On November 29, 2004, about 1745 eastern standard time, an Embraer EMB-135BJ, N995CW, operated by Flight Options LLC., sustained substantial damage during a ground collision with a parked airplane, while taxiing after landing at the Cleveland-Hopkins International Airport (CLE), Cleveland, Ohio. The certificated airline transport flight crew, one cabin attendant and three passengers were not injured. Night visual meteorological conditions prevailed and an instrument flight rules flight plan had been filed for the flight that originated at the Washington Dulles International Airport (IAD), Dulles, Virginia. The positioning flight was conducted under 14 CFR Part 91.

While exiting taxiway "J" with the co-pilot steering the airplane from the left seat, the airplane entered a ramp area where scheduled maintenance was to be performed. However, another EMB-135BJ had been parked perpendicular to the ramp entrance, with its nose wheel approximately 30 feet from the front of a hangar, and with its tail approximately 45 feet from the edge of the ramp pavement.

According to written statements provided by the flight crew, per their standard operating procedures, they waited at the ramp entrance for a marshaller to assist them in parking. When one did not arrive, they decided to pass behind the parked airplane slowly, as close to the pavement edge as possible, and intended to park on its left side. As the pilot attempted to verbally direct the co-pilot and observe the position of the right wingtip, the airplane's right winglet collided with the parked airplane. At the time of the accident, the pilot had been awake since 0300.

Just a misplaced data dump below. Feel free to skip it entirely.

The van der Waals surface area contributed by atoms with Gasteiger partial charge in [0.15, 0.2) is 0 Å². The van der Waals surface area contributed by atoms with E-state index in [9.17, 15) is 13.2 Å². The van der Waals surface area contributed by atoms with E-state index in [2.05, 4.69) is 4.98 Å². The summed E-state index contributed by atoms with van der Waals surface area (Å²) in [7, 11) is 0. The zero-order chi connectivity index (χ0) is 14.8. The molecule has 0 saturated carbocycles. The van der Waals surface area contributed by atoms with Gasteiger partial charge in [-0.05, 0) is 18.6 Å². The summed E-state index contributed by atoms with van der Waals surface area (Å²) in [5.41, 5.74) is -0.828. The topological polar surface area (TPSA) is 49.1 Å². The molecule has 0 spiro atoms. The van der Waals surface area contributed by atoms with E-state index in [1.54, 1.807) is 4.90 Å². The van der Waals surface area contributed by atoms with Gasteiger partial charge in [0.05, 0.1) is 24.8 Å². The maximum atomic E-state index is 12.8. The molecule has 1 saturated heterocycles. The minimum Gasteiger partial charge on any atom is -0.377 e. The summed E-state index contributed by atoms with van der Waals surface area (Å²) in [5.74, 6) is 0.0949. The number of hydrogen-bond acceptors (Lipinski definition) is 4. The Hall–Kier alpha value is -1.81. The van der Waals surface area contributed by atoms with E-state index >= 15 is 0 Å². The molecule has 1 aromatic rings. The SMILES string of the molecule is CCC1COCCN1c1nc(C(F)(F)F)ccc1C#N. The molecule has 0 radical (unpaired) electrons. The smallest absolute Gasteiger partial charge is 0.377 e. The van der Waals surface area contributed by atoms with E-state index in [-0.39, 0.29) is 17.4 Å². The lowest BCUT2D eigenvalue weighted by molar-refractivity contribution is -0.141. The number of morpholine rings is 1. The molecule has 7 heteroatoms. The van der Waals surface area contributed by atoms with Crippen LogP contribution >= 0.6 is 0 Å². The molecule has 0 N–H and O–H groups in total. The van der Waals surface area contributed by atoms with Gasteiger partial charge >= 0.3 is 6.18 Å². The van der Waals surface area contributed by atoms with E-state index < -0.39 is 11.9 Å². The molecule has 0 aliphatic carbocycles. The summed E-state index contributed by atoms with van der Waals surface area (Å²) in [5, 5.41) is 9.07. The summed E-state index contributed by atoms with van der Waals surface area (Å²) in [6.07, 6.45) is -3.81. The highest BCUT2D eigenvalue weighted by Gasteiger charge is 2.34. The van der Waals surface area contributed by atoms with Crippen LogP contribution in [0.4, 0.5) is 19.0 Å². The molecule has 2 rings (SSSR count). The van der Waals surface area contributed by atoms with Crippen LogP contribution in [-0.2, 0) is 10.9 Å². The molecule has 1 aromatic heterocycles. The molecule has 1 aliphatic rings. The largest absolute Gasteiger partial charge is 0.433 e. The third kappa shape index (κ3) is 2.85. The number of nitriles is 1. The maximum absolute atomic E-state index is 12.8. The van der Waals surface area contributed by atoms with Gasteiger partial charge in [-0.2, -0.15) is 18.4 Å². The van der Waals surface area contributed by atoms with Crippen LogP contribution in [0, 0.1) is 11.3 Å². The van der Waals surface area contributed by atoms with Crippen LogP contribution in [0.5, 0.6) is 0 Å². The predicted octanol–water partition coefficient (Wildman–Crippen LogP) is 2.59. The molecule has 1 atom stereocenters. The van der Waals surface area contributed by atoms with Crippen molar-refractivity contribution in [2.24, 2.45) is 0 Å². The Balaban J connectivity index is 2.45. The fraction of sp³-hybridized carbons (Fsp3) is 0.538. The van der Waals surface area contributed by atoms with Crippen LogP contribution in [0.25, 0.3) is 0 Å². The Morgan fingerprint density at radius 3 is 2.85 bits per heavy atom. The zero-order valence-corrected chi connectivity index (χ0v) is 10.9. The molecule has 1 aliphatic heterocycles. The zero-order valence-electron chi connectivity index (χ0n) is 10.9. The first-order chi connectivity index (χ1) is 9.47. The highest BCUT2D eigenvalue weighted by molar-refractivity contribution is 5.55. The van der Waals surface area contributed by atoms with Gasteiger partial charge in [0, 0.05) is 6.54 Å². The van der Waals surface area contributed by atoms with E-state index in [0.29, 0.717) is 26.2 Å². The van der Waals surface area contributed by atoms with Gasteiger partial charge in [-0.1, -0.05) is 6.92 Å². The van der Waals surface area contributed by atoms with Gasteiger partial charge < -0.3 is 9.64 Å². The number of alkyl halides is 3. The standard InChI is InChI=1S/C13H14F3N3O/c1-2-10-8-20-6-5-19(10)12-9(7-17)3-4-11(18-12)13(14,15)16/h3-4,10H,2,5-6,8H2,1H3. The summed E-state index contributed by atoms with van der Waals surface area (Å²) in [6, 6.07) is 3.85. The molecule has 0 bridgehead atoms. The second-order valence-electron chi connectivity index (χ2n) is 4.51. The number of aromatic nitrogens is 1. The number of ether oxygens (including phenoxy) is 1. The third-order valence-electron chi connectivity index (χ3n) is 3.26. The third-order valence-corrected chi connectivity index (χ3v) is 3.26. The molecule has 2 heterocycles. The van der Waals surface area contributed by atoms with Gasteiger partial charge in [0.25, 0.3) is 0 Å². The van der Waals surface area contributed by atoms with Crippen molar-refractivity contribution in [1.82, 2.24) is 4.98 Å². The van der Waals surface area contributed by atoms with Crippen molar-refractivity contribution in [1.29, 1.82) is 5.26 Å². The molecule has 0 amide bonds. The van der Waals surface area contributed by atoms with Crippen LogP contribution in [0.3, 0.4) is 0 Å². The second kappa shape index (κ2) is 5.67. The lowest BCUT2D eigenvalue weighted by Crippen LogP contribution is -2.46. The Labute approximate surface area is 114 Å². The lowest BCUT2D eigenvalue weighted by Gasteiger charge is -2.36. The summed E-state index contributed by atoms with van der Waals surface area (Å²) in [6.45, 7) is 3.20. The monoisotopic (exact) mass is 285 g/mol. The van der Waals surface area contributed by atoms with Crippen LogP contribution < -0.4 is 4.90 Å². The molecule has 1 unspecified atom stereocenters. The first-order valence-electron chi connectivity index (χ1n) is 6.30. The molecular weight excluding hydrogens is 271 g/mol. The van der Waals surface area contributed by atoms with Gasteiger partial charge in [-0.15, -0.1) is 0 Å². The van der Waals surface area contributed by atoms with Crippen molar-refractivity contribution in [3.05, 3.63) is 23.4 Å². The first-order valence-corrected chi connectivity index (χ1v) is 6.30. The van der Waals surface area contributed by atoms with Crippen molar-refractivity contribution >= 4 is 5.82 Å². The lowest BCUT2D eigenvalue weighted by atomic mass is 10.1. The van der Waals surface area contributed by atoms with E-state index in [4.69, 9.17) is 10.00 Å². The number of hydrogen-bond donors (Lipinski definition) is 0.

Examination of both airplanes by the manufacturer revealed that the accident airplane sustained substantial damage to the right wing, and the parked airplane sustained only minor damage.

Dimensional data revealed that the overall wingspan of the accident airplane was 68 feet, 11 inches, and the overall length of the parked airplane was 86 feet, 5 inches. The ramp was approximately 156 feet wide. A diagram provided by a Federal Aviation Administration (FAA) inspector, showed that the marked centerline of the taxiway that led into the ramp area, was located 18 feet 5 inches from left side of the taxiway, but stopped short of the ramp area approximately 93 feet prior to where the accident took place. No non-movement area boundary markings were noted. The ramp had been repaved with asphalt approximately 36 days prior to the accident, and no markings existed to provide a visual cue to permit taxiing along a designated path, nor were any edge markings or edge lighting installed, to define the edge of the usable pavement.

Information obtained from the U.S. Naval Observatory for the Cleveland, Ohio area showed that sunset occurred at 1658 EST.

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